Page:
According to the study, human-induced climate change is the cause for the rapid melting of South Col Glacier, and the glacial ice may disappear by the middle of the century
According to research published in the Nature Portfolio Journal of Climate and Atmospheric Science, ice that took nearly 2000 years to develop at the world’s highest glacier has started to melt at an alarming rate.
To study ice loss, the researchers extracted the world’s highest ice core from South Col Glacier (SCG), located at an elevation of 8,020 metres, as well as numerous additional measures utilising weather stations, satellite photos, and records.
It is projected that the ice in the SCG is depleting at a rate of roughly two metres each year, with around 55 metres of ice thickness lost in the previous 25 years. This rate indicates that the ice is thinning 80 times faster than almost 2000 years it took to form.
According to research, warmer temperatures, strong winds, and changes in humidity contributed to the rate of decline. But, human-caused climate change is the primary cause of the South Col Glacier’s ice loss. Changes over Everest have been most significant since the late 1990s, but the shifts caused by a warmer climate occurred since the 1950s.
They also stated that the loss of snow cover is critical. The glacier originally made up of snowpack or a combination of snow and ice is now primarily made up of ice. Because the glacier has turned to ice, it can no longer reflect the sun’s radiation, accelerating its melting.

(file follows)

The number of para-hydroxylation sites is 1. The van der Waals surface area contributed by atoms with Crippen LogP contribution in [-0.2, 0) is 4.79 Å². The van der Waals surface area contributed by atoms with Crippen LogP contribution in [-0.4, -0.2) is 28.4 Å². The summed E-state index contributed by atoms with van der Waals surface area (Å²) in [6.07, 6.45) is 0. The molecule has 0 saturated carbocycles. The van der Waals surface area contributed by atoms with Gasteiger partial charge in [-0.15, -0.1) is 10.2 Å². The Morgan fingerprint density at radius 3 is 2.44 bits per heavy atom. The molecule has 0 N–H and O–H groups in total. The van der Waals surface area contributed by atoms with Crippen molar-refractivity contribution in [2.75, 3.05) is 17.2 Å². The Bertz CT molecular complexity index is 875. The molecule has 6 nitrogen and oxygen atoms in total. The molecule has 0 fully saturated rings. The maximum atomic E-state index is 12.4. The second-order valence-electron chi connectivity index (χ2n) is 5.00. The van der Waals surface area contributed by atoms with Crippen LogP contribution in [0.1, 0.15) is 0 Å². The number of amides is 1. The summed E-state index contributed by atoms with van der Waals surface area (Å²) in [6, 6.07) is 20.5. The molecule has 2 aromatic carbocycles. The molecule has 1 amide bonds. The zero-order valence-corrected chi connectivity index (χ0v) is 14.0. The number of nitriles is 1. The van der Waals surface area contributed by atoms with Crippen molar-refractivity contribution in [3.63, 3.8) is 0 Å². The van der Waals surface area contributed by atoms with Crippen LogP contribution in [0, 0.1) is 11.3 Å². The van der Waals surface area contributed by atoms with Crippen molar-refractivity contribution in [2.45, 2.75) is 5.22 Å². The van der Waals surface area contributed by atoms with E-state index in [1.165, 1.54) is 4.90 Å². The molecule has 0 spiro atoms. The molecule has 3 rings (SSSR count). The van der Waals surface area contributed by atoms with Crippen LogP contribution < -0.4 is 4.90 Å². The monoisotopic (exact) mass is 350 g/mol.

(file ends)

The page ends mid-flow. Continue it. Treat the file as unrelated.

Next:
Sublimation happens when ice is exposed to sunlight. The direct change of snow to vapour will accelerate, exposing more of the ice beneath. That implies that now that glacier ice has been exposed, several decades of accumulation may be lost every year.
The Effects of Glacial Ice Loss
The Himalayan mountain range provides drinking water to millions of people. Losing glacial ice might drastically reduce their ability to deliver water for drinking and irrigation.
Climbers may face incredible difficulty since future expeditions to the peak may encounter more exposed bedrock and ice, making it more challenging to climb.
Another issue to be concerned about is the increased likelihood of dangerous avalanches.